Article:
Front row (l to r): Rupert Smith, Erwin Honcoop and Professor Rasmita Raval. Back row (l to r): Rebecca Wood,, Fiona McBride
The University’s Open Innovation Hub for Antimicrobial Surfaces is launching a £700K collaborative research project, funded by Innovate UK, to develop advanced antimicrobial coatings to control and prevent biofilm formation.
Working in partnership with multinational speciality chemicals company, Croda Ltd, and UK SME, Scanwel Ltd, the project will provide advanced characterisation tools to optimise new anti-biofilm technology, developed by Croda, and take this forward in a number of market sectors.
A biofilm is formed when microorganisms, such as bacteria, attach to a surface and proliferate. Biofilms cost the UK economy billions of pounds in damage per annum and are implicated in 65% of all infections.
Erwin Honcoop, Research and Technology Specialist at Croda, said: “Croda is excited to get more in-depth knowledge on bacterial interaction with a newly developed antimicrobial technology and the surfaces it is applied upon.
“The expertise of the University on advanced surface characterisation and new analytical equipment of Scanwel form a good combination to tackle the challenges.”
Rupert Smith, Product Manager with Scanwel, said: “Scanwel is excited to participate with University of Liverpool and Croda in the project. It will give us the opportunity to broaden the range of proven applications for the AFM-IR analytical technique and will assist us to grow our sales of these instruments in the future”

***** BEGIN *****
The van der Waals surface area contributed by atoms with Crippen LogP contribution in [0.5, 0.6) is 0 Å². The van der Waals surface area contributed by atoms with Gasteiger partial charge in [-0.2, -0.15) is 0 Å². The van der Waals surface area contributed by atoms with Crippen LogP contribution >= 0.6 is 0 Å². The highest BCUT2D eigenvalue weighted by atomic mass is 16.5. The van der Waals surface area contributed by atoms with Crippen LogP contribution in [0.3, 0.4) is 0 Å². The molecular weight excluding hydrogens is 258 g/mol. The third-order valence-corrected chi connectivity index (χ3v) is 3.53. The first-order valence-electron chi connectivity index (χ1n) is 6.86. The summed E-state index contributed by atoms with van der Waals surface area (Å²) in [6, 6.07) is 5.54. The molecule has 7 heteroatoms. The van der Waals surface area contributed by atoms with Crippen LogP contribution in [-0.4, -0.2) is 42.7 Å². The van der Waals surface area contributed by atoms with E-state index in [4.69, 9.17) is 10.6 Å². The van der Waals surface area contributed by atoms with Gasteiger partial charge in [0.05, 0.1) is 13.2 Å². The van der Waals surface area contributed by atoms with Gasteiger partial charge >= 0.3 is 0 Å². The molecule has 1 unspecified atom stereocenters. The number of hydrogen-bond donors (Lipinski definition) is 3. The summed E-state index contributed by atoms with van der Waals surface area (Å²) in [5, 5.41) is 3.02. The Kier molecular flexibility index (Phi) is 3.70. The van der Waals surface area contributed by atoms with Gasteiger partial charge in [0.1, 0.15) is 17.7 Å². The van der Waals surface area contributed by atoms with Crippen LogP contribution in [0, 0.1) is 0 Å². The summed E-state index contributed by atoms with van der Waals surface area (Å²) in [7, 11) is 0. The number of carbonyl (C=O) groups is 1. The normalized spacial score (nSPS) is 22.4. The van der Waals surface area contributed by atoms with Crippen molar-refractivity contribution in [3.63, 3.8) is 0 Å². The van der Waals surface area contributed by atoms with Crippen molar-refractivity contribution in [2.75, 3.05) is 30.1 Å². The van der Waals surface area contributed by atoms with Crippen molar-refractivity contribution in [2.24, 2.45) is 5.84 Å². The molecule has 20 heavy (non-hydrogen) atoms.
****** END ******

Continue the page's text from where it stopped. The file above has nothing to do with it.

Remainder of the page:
Professor Rasmita Raval, Director of the Open Innovation Hub for Antimicrobial Surfaces and the University’s Surface Science Research Centre, said: “We are very happy to welcome Croda and Scanwel to the Open Innovation Hub for Antimicrobial Surfaces. We continue to build a vibrant network of companies and researchers developing new technologies, products and IP contributing to the battle against damaging biofilms in industry and healthcare applications”.
The Open Innovation Hub for Antimicrobial Surfaces, based in the Department of Chemistry, was set up to design and develop new processes and technologies to tackle the spread of microbial activity on surfaces.
It has a strong track record of working with world leading multinational companies and innovative SMEs in a broad range of industrial sectors including marine paints, healthcare, medical devices, consumer products and regional companies. It currently has a portfolio of collaborative projects totalling more than £6M.
The Open Innovation Hub for Antimicrobial Surfaces is supported by the European Regional Development Fund, the Engineering and Physical Science Research Council, Biotechnology and Biological Sciences Research Council and Innovate UK.
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